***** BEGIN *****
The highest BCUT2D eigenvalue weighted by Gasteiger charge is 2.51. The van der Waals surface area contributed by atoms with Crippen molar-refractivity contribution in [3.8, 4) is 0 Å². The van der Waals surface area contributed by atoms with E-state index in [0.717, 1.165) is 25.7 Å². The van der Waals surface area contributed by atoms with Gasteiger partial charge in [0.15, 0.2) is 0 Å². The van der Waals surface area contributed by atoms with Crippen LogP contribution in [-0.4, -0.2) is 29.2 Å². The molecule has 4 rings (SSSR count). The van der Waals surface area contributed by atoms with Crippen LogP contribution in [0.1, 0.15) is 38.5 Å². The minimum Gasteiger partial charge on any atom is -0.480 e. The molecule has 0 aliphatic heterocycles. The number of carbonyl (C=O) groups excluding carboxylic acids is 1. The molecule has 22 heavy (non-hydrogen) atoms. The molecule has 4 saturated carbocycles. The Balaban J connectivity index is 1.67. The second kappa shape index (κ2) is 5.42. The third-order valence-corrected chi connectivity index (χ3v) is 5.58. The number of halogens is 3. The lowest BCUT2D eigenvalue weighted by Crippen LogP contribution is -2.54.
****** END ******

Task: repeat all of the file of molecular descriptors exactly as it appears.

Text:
The highest BCUT2D eigenvalue weighted by Gasteiger charge is 2.51. The van der Waals surface area contributed by atoms with Crippen molar-refractivity contribution in [3.8, 4) is 0 Å². The van der Waals surface area contributed by atoms with E-state index in [0.717, 1.165) is 25.7 Å². The van der Waals surface area contributed by atoms with Gasteiger partial charge in [0.15, 0.2) is 0 Å². The van der Waals surface area contributed by atoms with Crippen LogP contribution in [-0.4, -0.2) is 29.2 Å². The molecule has 4 rings (SSSR count). The van der Waals surface area contributed by atoms with Crippen LogP contribution in [0.1, 0.15) is 38.5 Å². The minimum Gasteiger partial charge on any atom is -0.480 e. The molecule has 0 aliphatic heterocycles. The number of carbonyl (C=O) groups excluding carboxylic acids is 1. The molecule has 22 heavy (non-hydrogen) atoms. The molecule has 4 saturated carbocycles. The Balaban J connectivity index is 1.67. The second kappa shape index (κ2) is 5.42. The third-order valence-corrected chi connectivity index (χ3v) is 5.58. The number of halogens is 3. The lowest BCUT2D eigenvalue weighted by Crippen LogP contribution is -2.54.